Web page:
Maui police officer turns into social media star

Maui police officer turns into social media star
Published: Jul. 10, 2013 at 10:47 PM HST|Updated: Jul. 11, 2013 at 12:53 AM HST
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Maui Police Officer Keith Taguma
Maui Police Officer Keith Taguma
Tom Kelleher
Tom Kelleher

WAILUKU, MAUI (HawaiiNewsNow) - A Maui police officer is now a social media sensation. Officer Keith Taguma is well-known for ticketing drivers for everything from speeding to expired parking meters. The "TAGUMAWatch" Facebook page has already racked up more than 5,900 "likes" in just four days. The site is filled with stories from drivers who have been ticketed by Taguma for speeding, not buckling up, even having tint that is too dark. People are also snapping photos of him.

"It's interesting because it's funny. I can see why people like it, why it draws people. It's sort of a novelty. Let's keep an eye on this officer. Little bit of an inside joke there in the Maui community," said professor Tom Kelleher, chair of UH Manoa's School of Communications.

Officer Taguma patrols the Wailuku area. In 1985, he was shot with his own gun during a struggle after pulling a man over. These days he is a familiar figure out on the roads. Maui Built even sold "Taguma Got Me" t-shirts and stickers until the company was forced to stop.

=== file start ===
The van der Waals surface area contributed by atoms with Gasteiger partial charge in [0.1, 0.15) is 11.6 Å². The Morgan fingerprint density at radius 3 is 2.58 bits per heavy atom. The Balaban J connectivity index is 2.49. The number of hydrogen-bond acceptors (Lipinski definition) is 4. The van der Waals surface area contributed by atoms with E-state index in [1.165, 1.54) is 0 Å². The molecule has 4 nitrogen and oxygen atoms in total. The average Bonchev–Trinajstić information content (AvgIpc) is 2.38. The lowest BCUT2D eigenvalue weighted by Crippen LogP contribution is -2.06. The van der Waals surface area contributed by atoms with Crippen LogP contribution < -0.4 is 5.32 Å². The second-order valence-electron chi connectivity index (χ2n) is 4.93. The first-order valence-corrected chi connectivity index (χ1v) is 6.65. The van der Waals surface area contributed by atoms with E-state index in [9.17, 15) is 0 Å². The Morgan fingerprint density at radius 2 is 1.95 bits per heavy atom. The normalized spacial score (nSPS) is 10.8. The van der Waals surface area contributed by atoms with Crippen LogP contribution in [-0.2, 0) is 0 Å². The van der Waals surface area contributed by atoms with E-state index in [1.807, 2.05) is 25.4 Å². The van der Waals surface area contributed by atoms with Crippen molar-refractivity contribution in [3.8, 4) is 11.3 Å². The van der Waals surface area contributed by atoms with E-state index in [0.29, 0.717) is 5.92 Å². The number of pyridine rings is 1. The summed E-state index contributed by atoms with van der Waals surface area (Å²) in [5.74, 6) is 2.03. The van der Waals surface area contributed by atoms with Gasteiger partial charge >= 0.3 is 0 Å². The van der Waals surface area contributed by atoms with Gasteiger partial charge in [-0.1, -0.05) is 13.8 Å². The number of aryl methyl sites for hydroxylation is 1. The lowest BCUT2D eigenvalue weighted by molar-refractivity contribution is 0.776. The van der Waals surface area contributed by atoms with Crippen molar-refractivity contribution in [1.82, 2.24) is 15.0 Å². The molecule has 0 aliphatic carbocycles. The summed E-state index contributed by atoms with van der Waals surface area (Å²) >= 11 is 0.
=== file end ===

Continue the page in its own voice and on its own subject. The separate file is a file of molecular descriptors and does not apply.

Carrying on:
Some negative Facebook comments accused Taguma of being on a power trip or enjoying his job too much. Other people praised him for keeping streets safe and doing his job. The TAGUMAWatch creators said they know him and have been ticketed by him, but the page isn't meant to be malicious. They posted this message: "We have nothing but LOVE for Officer Taguma. He's FAMOUS and INFAMOUS all at the same time... a local celebrity. We're not here to defame him."

"I do get the sense that whoever is organizing the page is managing it in a way that encourages it to be a positive thing, not just a negative thing for the haters," said Kelleher.

People are also using the page to post photos of speed traps, car crashes and brush fires. Technology is changing. Mobile phone apps like Waze and Trapster now allow users to update others on police sightings, traffic and construction work.

The TAGUMAWatch creators are surprised by the page's popularity. Love him or hate him, Officer Taguma is a legend on Maui.

"In a sense it might make him more effective. If his job is for people to be cautious on the roadways, it may be helping him out. In a sense, he might be getting the last laugh," said Kelleher.

The Maui Police Department is aware of the page, but declined to comment. Hawaii News Now also tried reaching out to Officer Taguma.

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